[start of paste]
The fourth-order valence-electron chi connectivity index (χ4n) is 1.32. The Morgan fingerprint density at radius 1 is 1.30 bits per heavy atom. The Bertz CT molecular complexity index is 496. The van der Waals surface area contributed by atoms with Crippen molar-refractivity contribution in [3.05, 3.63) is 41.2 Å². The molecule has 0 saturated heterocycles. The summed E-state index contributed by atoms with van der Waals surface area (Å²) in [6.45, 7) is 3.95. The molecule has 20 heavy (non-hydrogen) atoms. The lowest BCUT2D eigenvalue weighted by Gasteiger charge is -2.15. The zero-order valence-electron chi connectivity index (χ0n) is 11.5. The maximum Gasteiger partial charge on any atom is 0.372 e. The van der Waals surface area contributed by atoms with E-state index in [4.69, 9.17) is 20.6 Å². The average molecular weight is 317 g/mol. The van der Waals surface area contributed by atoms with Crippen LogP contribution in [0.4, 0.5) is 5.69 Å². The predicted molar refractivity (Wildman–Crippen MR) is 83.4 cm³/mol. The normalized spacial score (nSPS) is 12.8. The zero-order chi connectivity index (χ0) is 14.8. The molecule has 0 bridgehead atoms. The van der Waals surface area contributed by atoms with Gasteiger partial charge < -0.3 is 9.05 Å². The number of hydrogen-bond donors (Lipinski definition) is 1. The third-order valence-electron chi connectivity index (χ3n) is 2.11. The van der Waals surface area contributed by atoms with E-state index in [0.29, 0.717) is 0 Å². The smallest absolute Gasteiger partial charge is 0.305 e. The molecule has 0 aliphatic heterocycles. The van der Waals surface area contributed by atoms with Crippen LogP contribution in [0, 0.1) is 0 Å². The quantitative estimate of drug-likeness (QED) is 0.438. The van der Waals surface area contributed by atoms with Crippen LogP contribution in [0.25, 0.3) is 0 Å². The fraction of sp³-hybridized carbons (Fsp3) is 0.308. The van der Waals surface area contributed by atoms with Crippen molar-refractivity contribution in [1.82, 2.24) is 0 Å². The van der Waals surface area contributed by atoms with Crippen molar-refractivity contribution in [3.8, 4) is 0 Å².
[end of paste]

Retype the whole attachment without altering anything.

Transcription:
The fourth-order valence-electron chi connectivity index (χ4n) is 1.32. The Morgan fingerprint density at radius 1 is 1.30 bits per heavy atom. The Bertz CT molecular complexity index is 496. The van der Waals surface area contributed by atoms with Crippen molar-refractivity contribution in [3.05, 3.63) is 41.2 Å². The molecule has 0 saturated heterocycles. The summed E-state index contributed by atoms with van der Waals surface area (Å²) in [6.45, 7) is 3.95. The molecule has 20 heavy (non-hydrogen) atoms. The lowest BCUT2D eigenvalue weighted by Gasteiger charge is -2.15. The zero-order valence-electron chi connectivity index (χ0n) is 11.5. The maximum Gasteiger partial charge on any atom is 0.372 e. The van der Waals surface area contributed by atoms with E-state index in [4.69, 9.17) is 20.6 Å². The average molecular weight is 317 g/mol. The van der Waals surface area contributed by atoms with Crippen LogP contribution in [0.4, 0.5) is 5.69 Å². The predicted molar refractivity (Wildman–Crippen MR) is 83.4 cm³/mol. The normalized spacial score (nSPS) is 12.8. The zero-order chi connectivity index (χ0) is 14.8. The molecule has 0 bridgehead atoms. The van der Waals surface area contributed by atoms with Gasteiger partial charge < -0.3 is 9.05 Å². The number of hydrogen-bond donors (Lipinski definition) is 1. The third-order valence-electron chi connectivity index (χ3n) is 2.11. The van der Waals surface area contributed by atoms with E-state index in [0.29, 0.717) is 0 Å². The smallest absolute Gasteiger partial charge is 0.305 e. The molecule has 0 aliphatic heterocycles. The van der Waals surface area contributed by atoms with Crippen LogP contribution in [0, 0.1) is 0 Å². The quantitative estimate of drug-likeness (QED) is 0.438. The van der Waals surface area contributed by atoms with Crippen LogP contribution in [0.25, 0.3) is 0 Å². The fraction of sp³-hybridized carbons (Fsp3) is 0.308. The van der Waals surface area contributed by atoms with Crippen molar-refractivity contribution in [1.82, 2.24) is 0 Å². The van der Waals surface area contributed by atoms with Crippen molar-refractivity contribution in [3.8, 4) is 0 Å².